Understandably, given the character’s position as the face of their brand, McDonald’s takes the training of prospective Ronalds incredibly seriously, putting anyone wanting to don his iconic outfit through an extensive and grueling training program. While this training program has evolved somewhat over the years to reflect the changing climate surrounding the brand and its products (more on that in a moment), it is mostly the same as it was back in the 1970s and follows the rules and guidelines set out in a book titled Ronald and How.
This was penned by a former Ronald named Aye Jaye, with the help of advertising executive Roy Bergold. At this point, Jaye was serving as the company’s “boss clown” (a role that mainly involved overseeing the hiring and training of Ronalds). As you might have guessed from the title, the book teaches actors everything they need to know about being Ronald McDonald.
For example, along with containing information about the character’s history, Ronald and How gives practical advice on everything from applying makeup to walking around in those ridiculous shoes. The book also teaches Ronalds how to interact with children in a non-creepy way, which when playing a clown is always a difficult task.
For example, given the rampant stigma against strange men interacting with random children, the book carries a stark warning- “never to initiate a hug”, instead suggesting Ronalds respond to a child trying to hug them by turning to the side and patting the child on the back. With this in mind, it’s probably not all that surprising that prospective Ronalds are also subjected to extensive background checks.
Ronalds are also constantly tested on their suitability for the role by official Ronald trainers who are given the power to fire a Ronald on the spot for any reason if they ever don’t measure up to the exacting demands of the company. Amazingly, these trainers also have the power to put actors playing the character on “Ronald probation” to let them know they need to literally get their act together.
According to Geoffrey Giuliano, who played Ronald for about a year and a half in the late 1970s, one of the more unusual rules they also have to follow is never eating McDonald’s food in costume. This is reportedly as it might smudge their makeup.
Giuliano has also claimed that he was forbade by McDonald’s brass from informing children how McDonald’s hamburgers were made. Instead, if a child asked where hamburgers came from, the Ronalds are instructed to give a stock response about McDonald’s burgers being grown in patches where they are picked whole.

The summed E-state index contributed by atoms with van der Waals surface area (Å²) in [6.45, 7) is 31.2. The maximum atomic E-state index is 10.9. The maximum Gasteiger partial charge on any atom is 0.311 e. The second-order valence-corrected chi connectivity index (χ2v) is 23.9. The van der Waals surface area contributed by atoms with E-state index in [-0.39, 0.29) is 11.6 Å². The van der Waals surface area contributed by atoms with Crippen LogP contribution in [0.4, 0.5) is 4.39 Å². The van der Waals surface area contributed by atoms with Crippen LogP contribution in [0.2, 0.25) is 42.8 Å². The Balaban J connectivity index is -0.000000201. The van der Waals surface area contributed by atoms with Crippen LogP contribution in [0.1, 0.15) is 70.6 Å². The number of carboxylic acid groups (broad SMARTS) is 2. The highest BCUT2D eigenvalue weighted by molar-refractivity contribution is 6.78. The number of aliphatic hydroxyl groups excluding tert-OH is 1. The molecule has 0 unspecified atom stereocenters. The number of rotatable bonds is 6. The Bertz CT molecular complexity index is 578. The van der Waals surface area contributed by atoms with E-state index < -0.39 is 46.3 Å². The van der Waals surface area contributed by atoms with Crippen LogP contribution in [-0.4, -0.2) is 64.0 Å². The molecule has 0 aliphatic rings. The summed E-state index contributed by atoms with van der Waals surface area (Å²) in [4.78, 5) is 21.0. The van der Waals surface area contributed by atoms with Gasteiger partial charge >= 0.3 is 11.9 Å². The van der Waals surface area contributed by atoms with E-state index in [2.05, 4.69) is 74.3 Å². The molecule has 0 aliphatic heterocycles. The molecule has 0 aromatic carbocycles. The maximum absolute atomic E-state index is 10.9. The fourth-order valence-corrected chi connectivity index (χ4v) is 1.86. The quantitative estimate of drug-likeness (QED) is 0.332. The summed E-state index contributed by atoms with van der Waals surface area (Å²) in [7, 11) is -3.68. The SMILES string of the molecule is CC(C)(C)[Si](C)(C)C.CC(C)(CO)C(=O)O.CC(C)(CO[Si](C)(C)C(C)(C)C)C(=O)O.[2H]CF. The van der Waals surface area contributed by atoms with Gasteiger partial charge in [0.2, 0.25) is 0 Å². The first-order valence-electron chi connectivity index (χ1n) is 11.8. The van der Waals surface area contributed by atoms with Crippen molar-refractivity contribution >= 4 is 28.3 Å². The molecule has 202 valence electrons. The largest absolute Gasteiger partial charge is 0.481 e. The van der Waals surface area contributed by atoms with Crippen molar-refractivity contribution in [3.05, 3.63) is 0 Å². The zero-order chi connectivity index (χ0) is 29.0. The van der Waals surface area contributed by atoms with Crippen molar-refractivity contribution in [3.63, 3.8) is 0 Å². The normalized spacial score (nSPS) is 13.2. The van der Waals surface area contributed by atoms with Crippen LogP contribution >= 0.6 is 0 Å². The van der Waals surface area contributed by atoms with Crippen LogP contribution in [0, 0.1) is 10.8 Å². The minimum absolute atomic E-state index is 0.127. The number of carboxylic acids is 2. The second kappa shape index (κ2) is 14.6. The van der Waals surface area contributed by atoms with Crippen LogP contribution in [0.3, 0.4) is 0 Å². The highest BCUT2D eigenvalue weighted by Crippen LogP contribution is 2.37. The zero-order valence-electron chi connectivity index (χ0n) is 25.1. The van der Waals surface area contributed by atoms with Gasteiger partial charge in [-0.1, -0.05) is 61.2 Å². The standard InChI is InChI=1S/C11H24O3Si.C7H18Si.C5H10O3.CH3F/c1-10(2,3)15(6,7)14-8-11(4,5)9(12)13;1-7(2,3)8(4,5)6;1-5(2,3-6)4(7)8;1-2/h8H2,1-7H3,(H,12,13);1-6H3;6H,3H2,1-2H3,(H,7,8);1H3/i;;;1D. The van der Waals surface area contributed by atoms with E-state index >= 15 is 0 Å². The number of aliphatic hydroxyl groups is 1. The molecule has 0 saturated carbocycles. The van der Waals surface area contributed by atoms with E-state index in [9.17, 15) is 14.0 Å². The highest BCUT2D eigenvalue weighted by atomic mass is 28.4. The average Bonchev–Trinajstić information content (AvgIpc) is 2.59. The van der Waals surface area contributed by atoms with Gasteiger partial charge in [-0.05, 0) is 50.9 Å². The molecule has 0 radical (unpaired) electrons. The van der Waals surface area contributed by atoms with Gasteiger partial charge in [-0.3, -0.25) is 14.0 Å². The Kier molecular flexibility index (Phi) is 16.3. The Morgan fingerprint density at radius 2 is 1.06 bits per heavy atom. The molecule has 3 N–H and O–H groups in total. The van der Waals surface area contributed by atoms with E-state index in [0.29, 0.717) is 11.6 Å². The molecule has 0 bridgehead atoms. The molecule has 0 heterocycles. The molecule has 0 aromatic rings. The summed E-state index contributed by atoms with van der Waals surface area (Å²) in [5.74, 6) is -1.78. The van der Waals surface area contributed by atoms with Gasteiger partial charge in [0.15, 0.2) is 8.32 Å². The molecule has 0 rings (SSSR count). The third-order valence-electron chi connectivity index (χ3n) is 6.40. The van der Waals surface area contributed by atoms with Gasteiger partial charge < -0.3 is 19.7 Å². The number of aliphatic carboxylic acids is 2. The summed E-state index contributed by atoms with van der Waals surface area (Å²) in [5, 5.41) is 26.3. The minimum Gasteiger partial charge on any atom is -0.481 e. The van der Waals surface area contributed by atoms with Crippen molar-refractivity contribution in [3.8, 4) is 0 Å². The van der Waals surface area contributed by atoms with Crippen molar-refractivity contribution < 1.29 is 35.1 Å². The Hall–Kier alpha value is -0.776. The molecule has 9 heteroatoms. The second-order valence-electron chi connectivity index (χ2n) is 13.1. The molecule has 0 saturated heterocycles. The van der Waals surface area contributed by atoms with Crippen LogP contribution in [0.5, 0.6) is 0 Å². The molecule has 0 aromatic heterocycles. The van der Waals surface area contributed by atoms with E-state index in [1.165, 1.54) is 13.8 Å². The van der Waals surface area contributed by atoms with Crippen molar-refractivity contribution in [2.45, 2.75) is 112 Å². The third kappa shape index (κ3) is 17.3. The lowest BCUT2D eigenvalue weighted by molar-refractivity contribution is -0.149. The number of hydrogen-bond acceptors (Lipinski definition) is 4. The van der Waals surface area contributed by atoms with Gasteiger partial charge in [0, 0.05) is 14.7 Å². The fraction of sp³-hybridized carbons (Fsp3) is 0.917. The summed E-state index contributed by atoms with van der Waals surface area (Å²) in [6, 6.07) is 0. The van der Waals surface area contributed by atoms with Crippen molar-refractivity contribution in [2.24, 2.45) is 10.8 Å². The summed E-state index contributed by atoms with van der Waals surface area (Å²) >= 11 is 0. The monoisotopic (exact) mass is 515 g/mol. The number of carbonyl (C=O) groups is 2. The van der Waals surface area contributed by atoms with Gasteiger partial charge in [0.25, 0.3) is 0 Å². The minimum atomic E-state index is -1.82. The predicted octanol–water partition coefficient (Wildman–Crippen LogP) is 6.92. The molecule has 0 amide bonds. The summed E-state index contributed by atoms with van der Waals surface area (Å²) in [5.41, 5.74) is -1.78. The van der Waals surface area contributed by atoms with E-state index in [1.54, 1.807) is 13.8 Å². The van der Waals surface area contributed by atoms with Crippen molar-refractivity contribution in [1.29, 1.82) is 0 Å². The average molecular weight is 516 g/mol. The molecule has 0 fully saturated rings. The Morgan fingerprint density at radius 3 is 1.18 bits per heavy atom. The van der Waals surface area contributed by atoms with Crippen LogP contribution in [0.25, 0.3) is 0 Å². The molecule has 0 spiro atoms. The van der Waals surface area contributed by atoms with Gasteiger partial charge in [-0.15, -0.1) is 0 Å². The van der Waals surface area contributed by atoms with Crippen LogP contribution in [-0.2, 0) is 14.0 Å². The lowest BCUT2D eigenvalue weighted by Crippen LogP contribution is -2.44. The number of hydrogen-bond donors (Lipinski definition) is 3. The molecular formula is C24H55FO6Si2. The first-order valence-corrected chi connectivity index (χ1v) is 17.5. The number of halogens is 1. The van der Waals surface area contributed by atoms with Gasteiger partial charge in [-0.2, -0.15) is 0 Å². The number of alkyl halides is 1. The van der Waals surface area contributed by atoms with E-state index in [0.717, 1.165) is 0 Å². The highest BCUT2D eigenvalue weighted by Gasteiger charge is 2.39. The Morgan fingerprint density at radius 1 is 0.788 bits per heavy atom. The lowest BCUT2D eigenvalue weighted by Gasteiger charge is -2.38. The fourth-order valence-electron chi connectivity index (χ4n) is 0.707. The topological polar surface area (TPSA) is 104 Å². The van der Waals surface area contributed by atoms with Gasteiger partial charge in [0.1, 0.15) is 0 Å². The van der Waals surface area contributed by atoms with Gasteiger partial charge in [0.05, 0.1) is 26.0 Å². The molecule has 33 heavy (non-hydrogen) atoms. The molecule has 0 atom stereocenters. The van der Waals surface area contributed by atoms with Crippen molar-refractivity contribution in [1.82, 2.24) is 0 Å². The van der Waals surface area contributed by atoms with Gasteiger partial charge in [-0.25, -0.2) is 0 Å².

This was presumably done so as to maintain consistency with a series of McDonald’s ads from the early 1970s aimed at children which claimed that hamburgers grew in a special patch in a place called McDonaldland, instead of made by slaughtering approximately half a million cows per year…
According to canon established by the ads, McDonaldland is a place in which McDonald’s food grows naturally in a world being populated with things like french fry bushes (which we actually think is a way better name for the potato plant), trees that bear piping hot McDonald’s apple pies, and volcanoes filled with milkshakes instead of lava, which would have made the whole historic destruction of Pompeii a lot more fun. One can only imagine how Pliny the Eldar’s supposed “Fortune favors the brave” statement might have morphed.
As you might have guessed, Ronald McDonald hails from this magical land and throughout the 1970s seemed able to travel between it and our own world at will somehow. As time went on though, Ronald was shown visiting McDonaldland less and less, with modern ads and promotional material suggesting that he has seemingly decided to live in our world permanently.
A fact that segues nicely to the training of more recent Ronalds. You see, in recent years McDonald’s has been attempting to rebrand Ronald and distance themselves from accusations that the character exists only to peddle junk food to children, with some even going so far as comparing Ronald McDonald to the old Joe Camel cigarette ads, which while officially not aimed at teens, studies showed a full 1/3 of teen smokers in the U.S. chose to smoke Camel cigarettes before the less comic-like version of the character was phased out because of the public backlash. In an attempt to get around similar negative PR, but still keep their iconic mascot, McDonald’s has recently pushed Ronald as an advocate for health instead…